Conor McGregor’s defeat to Nate Diaz may have been a shock, but it serves as something of a reality check for thoughts of a cross-division champion…
Each time Conor McGregor won a fight, and each time his stock got larger and larger, so did his fans, and his haters. But by the time he knocked out Jose Aldo in 13 seconds, even the most ardent haters had to give it a rest. He was, and still is after UFC 196, the real deal. But with that said, he is just a man. And jumping up two weight classes tonight from featherweight to welterweight now seems less ‘fearless’ and more ‘slightly idiotic’.
Even the greatest fighters of all time are slaves to their body type- however good George St.Pierre was at his peak as welterweight champion, for example, you wouldn’t have wanted him to bulk up to heavyweight to take on a monster like Brock Lesnar. It’d be a mauling. Even the most ferocious wolf will be crushed by the most timid bear.
OK. So that’s a bit over the top, as Conor’s opponent, Nate Diaz, was himself moving up a weight class as he had taken the fight on such short notice. McGregor even used it as bait in his pre-fight trash talking, letting Diaz know that he was the ‘skinniest fat guy’ he had ever seen. So there were certainly elements in Conor’s favour. His opponent was potentially not in ‘championship’ shape (IE. ready to go all 5 rounds). His opponent is known for not minding taking a shot, and indeed, his opponent was guaranteed to allow Conor a pure striking war, something that McGregor (thought he) wanted.
But the negatives outweighed the positives, and it seemed the only man that knew this before the fight was Nate. He didn’t see himself as an underdog, and wasn’t phased at all by McGregor’s war of words. It’s almost pointless trying to ‘psyche out’ a Diaz brother, they just legitimately don’t care. After the fight, Nate simply said: “I’m not surprised, motherf***ers.”
The other key negatives for McGregor were the following- First: he was outsized. He gave up reach, height, and weight to Nate Diaz. Second: I mentioned that Nate Diaz doesn’t mind taking shots, but the reason for that is that he has an iron chin. Conor busted Nate’s face up in the first round, and Nate just looked happy to be bleeding, like it meant the fight had now started.
The key part of this problem for McGregor was that he is used to men falling when he lands his big shots, particularly his straight left. Mendes, Aldo and other featherweights couldn’t handle it. But Nate is no featherweight. Furthermore, Diaz’s ability to take a punch means that he was able to box freely. He wasn’t scared of the takedown. Four of Nate’s last five losses have involved being out-grappled in the wrestling department, but McGregor simply didn’t have the mass to be a threat in that department. At featherweight, McGregor was able to dominate Max Holloway with wrestling, for example, but here it was no option.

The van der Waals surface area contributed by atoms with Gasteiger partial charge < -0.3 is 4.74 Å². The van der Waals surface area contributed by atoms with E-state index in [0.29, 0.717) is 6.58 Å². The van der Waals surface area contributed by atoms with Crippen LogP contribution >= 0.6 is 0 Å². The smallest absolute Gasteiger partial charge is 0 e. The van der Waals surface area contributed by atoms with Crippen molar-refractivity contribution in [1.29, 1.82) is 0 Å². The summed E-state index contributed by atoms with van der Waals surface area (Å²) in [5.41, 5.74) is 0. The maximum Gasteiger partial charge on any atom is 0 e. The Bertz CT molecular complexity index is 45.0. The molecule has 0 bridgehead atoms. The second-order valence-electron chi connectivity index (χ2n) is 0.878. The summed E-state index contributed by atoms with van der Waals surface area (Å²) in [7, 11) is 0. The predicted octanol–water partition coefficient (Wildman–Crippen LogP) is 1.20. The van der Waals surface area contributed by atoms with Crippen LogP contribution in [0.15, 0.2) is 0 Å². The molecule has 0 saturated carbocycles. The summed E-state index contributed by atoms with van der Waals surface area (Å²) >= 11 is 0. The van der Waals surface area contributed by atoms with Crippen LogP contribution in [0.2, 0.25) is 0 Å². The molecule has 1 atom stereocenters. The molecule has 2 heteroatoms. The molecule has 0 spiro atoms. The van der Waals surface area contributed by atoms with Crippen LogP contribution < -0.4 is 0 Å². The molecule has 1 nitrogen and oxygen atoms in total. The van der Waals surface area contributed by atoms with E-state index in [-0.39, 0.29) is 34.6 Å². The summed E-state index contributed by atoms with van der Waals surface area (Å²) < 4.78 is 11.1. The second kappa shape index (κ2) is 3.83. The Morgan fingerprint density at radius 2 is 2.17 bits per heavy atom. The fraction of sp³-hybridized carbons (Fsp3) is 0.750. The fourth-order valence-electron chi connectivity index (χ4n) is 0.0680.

Finally, the biggest difficulty McGregor faced was his own ego. Although he was humble and utterly honourable in his defeat, he was foolish during the fight. He kept his hands low for long periods of time, and having won the first round, clearly started to assume that Diaz would not be able to touch him cleanly. But Diaz has fast hand speed, and great boxing technique. When he did land on Conor in the 2nd round, McGregor was either too hurt, or his ego had turned against him, because he did not raise his hands in defence. I was shocked, and it wasn’t long before McGregor’s only hope was a rather pathetic takedown attempt. As soon as the fight was in the realm of jiu-jitsu, with one combatant critically injured, it’s ending was only a matter of time.
In previous fights, McGregor has game planned excellently with his coach, John Kavanagh, and I have praised his fight IQ, but, this time, he was far too gung-ho. There was definitely a potential victory to be had for Conor in this fight- you only have to look at Nate’s beat up face after the first round to know that. McGregor should have been more patient, moved laterally more, thrown less, and kept his damn hands up! He could have outpointed Nate for a few rounds, and maybe looked to finish late in the fight. But he was determined to meet Nate in the middle and test each other’s chins, and that was very poor decision making.
So what does the future hold for these two polarising figures?
Conor McGregor is of course still the 145lb champion, and says he’ll defend his belt next. It’ll likely either be a rematch with Aldo, or a showdown with New Jersey boy Frankie Edgar. Even with this loss, it seems to be an enviable position when falling back on your lower-weight class championship belt is your ‘back-up plan’. After tonight, Conor is probably angrier than ever at Dos Anjos for pulling out of the fight. Conor can probably do well at lightweight, but welterweight is obviously a step too far. If Nate’s punches weren’t fun for him, Robbie Lawler could probably end his career.
The cross-division champion has always been appealing to fans. The idea of a champ so great he will go anywhere for a great test. The reality, though, is that the best champs are the best in part due to their intelligence, and the same intelligence stops them from risking too much. GSP and Anderson Silva never fought each other because it was obvious that both men were too dangerous for one another. Silva only fought lesser opponents when he moved up to light-heavyweight. Jon Jones has so far stayed away from the Heavyweights. McGregor could learn a lot from these champions.
As for Nate Diaz, he will also likely drop down from welterweight, back to his lightweight home. Will he get a title shot? Unfortunately, he already has a bad loss to current champ Rafael Dos Anjos. He came in terrible physical shape for that one though. Now he looks like he’s taking his job very seriously, and if anyone can trash-talk his way into another chance at the belt, I think it’s Nate Diaz.